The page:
words using actions as well as just saying them out loud. Traditionally
bingo is played by reading out the words and acts rather as a listening
comprehension exercise. Another modified version of BINGO is to do mime or
gestures to explain the words. This adds in an extra element of fun and
also greatly aids studentfs learning memory, since Japanese students,
culturally, are generally more visual learners.
For learning and
practicing vocabulary. Make your own if you can draw or see the Resources Page
and click on one of the clipart web links that we have provided for you.
One option is to pass some flashcards round to your students and get them
to test each other in pairs by asking "What's this in English?"
to which the other student must reply "It is@". After several turns, students then change
cards and pass theirs on and begin the whole process again.
Oral Matching Exercises/Oral Investigative
Find Someone Who ('knows how to'
(p.44 NEW HORIZON 3). In this instance, Who? What? Where? Questions were
used together with and 'Must/must not' (p.42 NEW HORIZON 2)
An activity that can
be used to practice just about any question structure and is particularly
effective when it comes to getting the students to mingle and ask each
investigative questions and answers activities are very good for
'interactive teaching' (e.g. find your twin; find your sports partner, find
someone who) where students either have to find out who has the same
information as they do or obtain information about someone else. This can
be tailored to any grammatical point.
(Word/Sentence Strips, pelmanism/ concentration game)
students with strips of paper containing words or sentences which then have
to be re-arranged to coincide with a given theme. I.e. matching countries
to languages, matching expressions or commands to a specific situation or
when asking for specific information.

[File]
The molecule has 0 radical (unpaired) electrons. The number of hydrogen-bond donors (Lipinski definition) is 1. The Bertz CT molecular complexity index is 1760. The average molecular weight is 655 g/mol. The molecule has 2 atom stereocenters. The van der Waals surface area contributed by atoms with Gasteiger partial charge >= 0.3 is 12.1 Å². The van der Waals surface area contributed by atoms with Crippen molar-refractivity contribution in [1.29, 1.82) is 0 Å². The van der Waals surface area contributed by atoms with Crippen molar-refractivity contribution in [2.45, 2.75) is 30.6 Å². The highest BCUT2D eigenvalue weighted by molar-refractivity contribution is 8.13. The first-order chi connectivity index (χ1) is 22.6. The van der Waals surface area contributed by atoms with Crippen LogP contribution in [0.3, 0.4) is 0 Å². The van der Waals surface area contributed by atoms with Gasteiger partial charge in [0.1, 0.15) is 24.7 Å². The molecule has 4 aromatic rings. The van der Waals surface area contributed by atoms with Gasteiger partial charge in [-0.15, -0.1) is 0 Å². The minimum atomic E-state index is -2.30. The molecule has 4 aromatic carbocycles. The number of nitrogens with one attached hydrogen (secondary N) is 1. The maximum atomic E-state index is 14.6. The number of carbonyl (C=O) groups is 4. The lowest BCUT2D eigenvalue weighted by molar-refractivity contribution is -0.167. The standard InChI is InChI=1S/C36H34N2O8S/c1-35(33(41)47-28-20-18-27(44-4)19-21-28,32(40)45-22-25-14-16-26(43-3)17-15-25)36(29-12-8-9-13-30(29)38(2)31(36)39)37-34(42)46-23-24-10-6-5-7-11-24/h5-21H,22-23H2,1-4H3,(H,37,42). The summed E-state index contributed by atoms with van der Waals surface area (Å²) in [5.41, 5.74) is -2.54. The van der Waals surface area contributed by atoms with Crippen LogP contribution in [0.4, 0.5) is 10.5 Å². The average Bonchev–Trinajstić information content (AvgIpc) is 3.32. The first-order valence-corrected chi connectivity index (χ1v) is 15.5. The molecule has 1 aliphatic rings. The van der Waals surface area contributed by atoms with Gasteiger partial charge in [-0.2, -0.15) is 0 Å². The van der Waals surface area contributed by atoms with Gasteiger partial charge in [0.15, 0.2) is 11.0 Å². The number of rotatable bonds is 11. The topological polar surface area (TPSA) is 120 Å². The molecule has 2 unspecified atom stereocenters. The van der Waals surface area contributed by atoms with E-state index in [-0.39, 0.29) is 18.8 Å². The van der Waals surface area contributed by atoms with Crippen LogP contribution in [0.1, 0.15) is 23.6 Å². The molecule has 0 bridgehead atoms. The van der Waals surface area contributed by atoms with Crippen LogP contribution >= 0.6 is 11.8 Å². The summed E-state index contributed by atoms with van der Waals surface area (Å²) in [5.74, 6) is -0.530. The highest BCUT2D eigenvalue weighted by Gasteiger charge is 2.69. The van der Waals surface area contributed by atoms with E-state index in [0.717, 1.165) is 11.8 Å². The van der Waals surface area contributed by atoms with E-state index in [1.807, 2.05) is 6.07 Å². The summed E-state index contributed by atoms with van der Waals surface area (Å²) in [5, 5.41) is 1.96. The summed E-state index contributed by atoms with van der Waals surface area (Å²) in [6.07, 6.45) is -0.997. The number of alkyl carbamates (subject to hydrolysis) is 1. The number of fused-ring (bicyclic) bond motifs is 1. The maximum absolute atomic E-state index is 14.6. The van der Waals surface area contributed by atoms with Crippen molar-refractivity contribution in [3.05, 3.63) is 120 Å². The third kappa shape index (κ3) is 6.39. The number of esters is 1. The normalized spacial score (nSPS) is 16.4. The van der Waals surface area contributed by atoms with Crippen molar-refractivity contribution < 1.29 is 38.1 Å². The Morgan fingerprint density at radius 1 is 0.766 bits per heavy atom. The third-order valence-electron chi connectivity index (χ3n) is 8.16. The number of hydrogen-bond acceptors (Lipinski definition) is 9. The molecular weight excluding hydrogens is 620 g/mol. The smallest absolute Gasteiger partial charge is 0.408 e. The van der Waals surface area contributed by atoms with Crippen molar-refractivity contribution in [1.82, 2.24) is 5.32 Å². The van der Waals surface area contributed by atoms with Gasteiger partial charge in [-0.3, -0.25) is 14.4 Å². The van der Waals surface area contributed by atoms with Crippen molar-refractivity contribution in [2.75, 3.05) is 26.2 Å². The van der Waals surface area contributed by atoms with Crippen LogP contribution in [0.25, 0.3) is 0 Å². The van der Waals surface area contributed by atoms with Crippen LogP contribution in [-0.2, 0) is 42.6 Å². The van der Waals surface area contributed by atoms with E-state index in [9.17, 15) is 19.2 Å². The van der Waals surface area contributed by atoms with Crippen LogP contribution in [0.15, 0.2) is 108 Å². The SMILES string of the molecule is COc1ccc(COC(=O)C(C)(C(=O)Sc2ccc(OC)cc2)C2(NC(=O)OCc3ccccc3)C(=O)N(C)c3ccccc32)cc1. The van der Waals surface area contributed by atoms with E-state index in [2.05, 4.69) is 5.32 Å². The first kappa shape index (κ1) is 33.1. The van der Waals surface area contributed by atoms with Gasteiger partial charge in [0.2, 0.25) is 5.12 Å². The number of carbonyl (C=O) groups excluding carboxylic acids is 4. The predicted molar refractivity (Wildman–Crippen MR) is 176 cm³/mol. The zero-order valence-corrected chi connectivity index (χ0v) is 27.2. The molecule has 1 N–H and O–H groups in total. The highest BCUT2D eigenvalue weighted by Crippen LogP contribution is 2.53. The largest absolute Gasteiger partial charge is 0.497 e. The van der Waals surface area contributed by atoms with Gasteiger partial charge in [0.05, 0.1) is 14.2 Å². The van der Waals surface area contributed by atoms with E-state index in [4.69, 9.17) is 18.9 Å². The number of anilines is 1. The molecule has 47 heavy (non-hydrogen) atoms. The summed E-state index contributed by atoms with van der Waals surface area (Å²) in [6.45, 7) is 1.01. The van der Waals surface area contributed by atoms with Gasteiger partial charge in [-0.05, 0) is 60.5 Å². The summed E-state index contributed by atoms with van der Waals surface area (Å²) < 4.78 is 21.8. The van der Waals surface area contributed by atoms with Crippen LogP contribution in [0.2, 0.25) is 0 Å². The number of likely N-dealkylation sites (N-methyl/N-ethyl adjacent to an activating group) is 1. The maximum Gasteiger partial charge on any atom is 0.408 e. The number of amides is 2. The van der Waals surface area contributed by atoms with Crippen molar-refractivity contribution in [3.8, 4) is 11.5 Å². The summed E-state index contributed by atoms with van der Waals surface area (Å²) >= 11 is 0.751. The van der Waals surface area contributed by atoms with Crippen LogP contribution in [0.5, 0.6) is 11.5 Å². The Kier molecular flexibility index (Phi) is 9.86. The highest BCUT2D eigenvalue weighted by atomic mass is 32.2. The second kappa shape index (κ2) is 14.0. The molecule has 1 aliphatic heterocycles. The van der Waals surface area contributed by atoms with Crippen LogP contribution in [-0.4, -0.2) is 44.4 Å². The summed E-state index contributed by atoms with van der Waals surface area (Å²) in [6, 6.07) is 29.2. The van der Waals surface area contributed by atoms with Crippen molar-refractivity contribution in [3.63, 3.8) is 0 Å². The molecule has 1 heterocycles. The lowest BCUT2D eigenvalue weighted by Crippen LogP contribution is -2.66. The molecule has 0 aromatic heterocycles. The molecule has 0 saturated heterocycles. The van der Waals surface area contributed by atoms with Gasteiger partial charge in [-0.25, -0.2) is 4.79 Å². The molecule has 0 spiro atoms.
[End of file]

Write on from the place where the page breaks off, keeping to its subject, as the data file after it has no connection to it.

Use clapping and
tapping to reinforce pronunciation intonation and stress on words or
sentences. Since this is a TPR
Activity (total physical response activity) the students are more active in
the classroom and this avoids boredom even when drilling new words/phrases.
It enhances the learning process and makes even word/phrase repetition more
'interactive'. Evidence suggests that they actually enjoy it! (New
Horizon/New Crown 1,2 & 3, any new vocabulary).
Take a theme that
has been briefly looked at in one of the books (for JHS see New Horizon 2
&3 e.g. gChildren should not play computer gamesh NEW HORIZON3 pp.56
onwards). Pre-teach some debating vocabulary e.g. I am for/ I am against/ I
agree/ I disagree etc. Then, get the students to brainstorm 2 opposing
views either in groups or individually and then debate their points of view
You can make your own
chants if you want to. Clapping when drilling is helpful as it provides a
basis for rhythm for the students. The students usually enjoy this a lot
since it is a Total Physical Response activity(i.e. using the body as well
as the mind) You can also buy specific CDs/tapes that can be used for young
children at most bookshops.
Lots of visual aids
and things that the children can touch/create, like making Xmas cards, drawing
pictures in relation to a topic, decorations, Halloween costumes etc. are
enjoyable for the children and help to teach them about Western culture.
They are also a more fun way to introduce vocabulary or grammar to a young
Senior High School:
(see above, JHS Debates)
contentious issues (e.g. teenage pregnancy, drugs, under-age drinking, violent
films/games and crime etc.) using authentic resources e.g. radio
broadcasts, news flash, newspaper/magazine article etc. and even the
internet if the students can have access to computers.
Symbol Substitution Role-play Activities
(see above, JHS Symbol Substitution Role-Play Activities)
Please look at the
link below for a table which clearly explains the difference between a
textbook-related activity and an 'irrelevant' activity—which should be
avoided in class:
Textbook-Relevant Activity vs. Irrelevant Activities